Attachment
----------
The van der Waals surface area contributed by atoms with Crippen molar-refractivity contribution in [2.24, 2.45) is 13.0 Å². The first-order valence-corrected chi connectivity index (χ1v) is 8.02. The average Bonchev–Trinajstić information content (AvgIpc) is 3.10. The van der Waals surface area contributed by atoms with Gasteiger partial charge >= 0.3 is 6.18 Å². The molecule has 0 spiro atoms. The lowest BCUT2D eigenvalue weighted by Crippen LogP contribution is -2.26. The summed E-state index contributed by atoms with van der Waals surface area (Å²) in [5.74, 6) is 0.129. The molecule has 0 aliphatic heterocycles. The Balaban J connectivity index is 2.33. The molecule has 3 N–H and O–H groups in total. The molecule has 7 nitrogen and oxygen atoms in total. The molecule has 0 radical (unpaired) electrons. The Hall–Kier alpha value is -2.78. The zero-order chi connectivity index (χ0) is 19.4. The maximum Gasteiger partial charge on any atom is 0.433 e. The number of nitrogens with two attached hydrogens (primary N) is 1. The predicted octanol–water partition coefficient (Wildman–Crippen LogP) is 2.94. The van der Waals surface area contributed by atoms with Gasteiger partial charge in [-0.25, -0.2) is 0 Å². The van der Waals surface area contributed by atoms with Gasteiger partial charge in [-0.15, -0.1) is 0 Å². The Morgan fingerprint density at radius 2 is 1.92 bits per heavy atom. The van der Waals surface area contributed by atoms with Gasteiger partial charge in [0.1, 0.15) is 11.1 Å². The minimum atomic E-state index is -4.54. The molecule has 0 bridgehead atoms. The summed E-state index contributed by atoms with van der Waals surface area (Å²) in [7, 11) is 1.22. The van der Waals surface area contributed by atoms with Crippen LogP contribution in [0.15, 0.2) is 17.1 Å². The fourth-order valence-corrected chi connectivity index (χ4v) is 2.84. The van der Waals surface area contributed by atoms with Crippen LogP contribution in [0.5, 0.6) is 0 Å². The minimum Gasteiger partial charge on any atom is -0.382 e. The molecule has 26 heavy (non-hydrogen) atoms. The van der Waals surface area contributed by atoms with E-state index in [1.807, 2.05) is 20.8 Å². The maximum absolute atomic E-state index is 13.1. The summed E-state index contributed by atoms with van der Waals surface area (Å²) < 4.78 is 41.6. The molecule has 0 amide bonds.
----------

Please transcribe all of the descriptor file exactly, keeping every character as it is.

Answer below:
The van der Waals surface area contributed by atoms with Crippen molar-refractivity contribution in [2.24, 2.45) is 13.0 Å². The first-order valence-corrected chi connectivity index (χ1v) is 8.02. The average Bonchev–Trinajstić information content (AvgIpc) is 3.10. The van der Waals surface area contributed by atoms with Gasteiger partial charge >= 0.3 is 6.18 Å². The molecule has 0 spiro atoms. The lowest BCUT2D eigenvalue weighted by Crippen LogP contribution is -2.26. The summed E-state index contributed by atoms with van der Waals surface area (Å²) in [5.74, 6) is 0.129. The molecule has 0 aliphatic heterocycles. The Balaban J connectivity index is 2.33. The molecule has 3 N–H and O–H groups in total. The molecule has 7 nitrogen and oxygen atoms in total. The molecule has 0 radical (unpaired) electrons. The Hall–Kier alpha value is -2.78. The zero-order chi connectivity index (χ0) is 19.4. The maximum Gasteiger partial charge on any atom is 0.433 e. The number of nitrogens with two attached hydrogens (primary N) is 1. The predicted octanol–water partition coefficient (Wildman–Crippen LogP) is 2.94. The van der Waals surface area contributed by atoms with Gasteiger partial charge in [-0.25, -0.2) is 0 Å². The van der Waals surface area contributed by atoms with Gasteiger partial charge in [-0.15, -0.1) is 0 Å². The Morgan fingerprint density at radius 2 is 1.92 bits per heavy atom. The van der Waals surface area contributed by atoms with Gasteiger partial charge in [0.1, 0.15) is 11.1 Å². The minimum atomic E-state index is -4.54. The molecule has 0 bridgehead atoms. The summed E-state index contributed by atoms with van der Waals surface area (Å²) in [7, 11) is 1.22. The van der Waals surface area contributed by atoms with Crippen LogP contribution in [0.15, 0.2) is 17.1 Å². The fourth-order valence-corrected chi connectivity index (χ4v) is 2.84. The van der Waals surface area contributed by atoms with Crippen LogP contribution in [0.5, 0.6) is 0 Å². The minimum Gasteiger partial charge on any atom is -0.382 e. The molecule has 26 heavy (non-hydrogen) atoms. The van der Waals surface area contributed by atoms with E-state index in [1.807, 2.05) is 20.8 Å². The maximum absolute atomic E-state index is 13.1. The summed E-state index contributed by atoms with van der Waals surface area (Å²) < 4.78 is 41.6. The molecule has 0 amide bonds.